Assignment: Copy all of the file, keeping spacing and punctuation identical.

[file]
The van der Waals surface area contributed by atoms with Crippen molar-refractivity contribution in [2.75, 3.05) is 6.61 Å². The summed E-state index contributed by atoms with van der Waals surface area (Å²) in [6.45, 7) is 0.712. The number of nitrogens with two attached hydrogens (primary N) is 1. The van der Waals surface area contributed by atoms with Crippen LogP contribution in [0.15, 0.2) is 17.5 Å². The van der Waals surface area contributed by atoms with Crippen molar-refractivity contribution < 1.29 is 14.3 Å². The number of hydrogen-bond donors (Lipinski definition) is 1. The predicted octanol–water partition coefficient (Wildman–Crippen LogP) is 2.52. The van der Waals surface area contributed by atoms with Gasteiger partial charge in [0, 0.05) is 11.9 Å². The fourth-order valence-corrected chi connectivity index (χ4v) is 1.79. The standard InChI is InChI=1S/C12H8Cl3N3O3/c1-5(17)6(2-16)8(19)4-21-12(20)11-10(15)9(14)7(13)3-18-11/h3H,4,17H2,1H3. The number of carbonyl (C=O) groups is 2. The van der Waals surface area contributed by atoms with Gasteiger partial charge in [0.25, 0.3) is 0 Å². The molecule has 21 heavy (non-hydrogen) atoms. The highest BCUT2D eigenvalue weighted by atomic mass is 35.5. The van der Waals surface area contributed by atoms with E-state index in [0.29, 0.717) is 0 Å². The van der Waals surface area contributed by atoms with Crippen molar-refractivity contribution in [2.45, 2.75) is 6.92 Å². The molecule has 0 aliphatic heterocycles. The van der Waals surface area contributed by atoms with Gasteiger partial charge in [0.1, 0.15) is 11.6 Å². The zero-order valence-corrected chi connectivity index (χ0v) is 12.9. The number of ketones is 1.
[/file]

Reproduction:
The van der Waals surface area contributed by atoms with Crippen molar-refractivity contribution in [2.75, 3.05) is 6.61 Å². The summed E-state index contributed by atoms with van der Waals surface area (Å²) in [6.45, 7) is 0.712. The number of nitrogens with two attached hydrogens (primary N) is 1. The van der Waals surface area contributed by atoms with Crippen LogP contribution in [0.15, 0.2) is 17.5 Å². The van der Waals surface area contributed by atoms with Crippen molar-refractivity contribution < 1.29 is 14.3 Å². The number of hydrogen-bond donors (Lipinski definition) is 1. The predicted octanol–water partition coefficient (Wildman–Crippen LogP) is 2.52. The van der Waals surface area contributed by atoms with Gasteiger partial charge in [0, 0.05) is 11.9 Å². The fourth-order valence-corrected chi connectivity index (χ4v) is 1.79. The standard InChI is InChI=1S/C12H8Cl3N3O3/c1-5(17)6(2-16)8(19)4-21-12(20)11-10(15)9(14)7(13)3-18-11/h3H,4,17H2,1H3. The number of carbonyl (C=O) groups is 2. The van der Waals surface area contributed by atoms with Gasteiger partial charge in [0.25, 0.3) is 0 Å². The molecule has 21 heavy (non-hydrogen) atoms. The highest BCUT2D eigenvalue weighted by atomic mass is 35.5. The van der Waals surface area contributed by atoms with E-state index in [0.29, 0.717) is 0 Å². The van der Waals surface area contributed by atoms with Crippen molar-refractivity contribution in [2.45, 2.75) is 6.92 Å². The molecule has 0 aliphatic heterocycles. The van der Waals surface area contributed by atoms with Gasteiger partial charge in [0.1, 0.15) is 11.6 Å². The zero-order valence-corrected chi connectivity index (χ0v) is 12.9. The number of ketones is 1.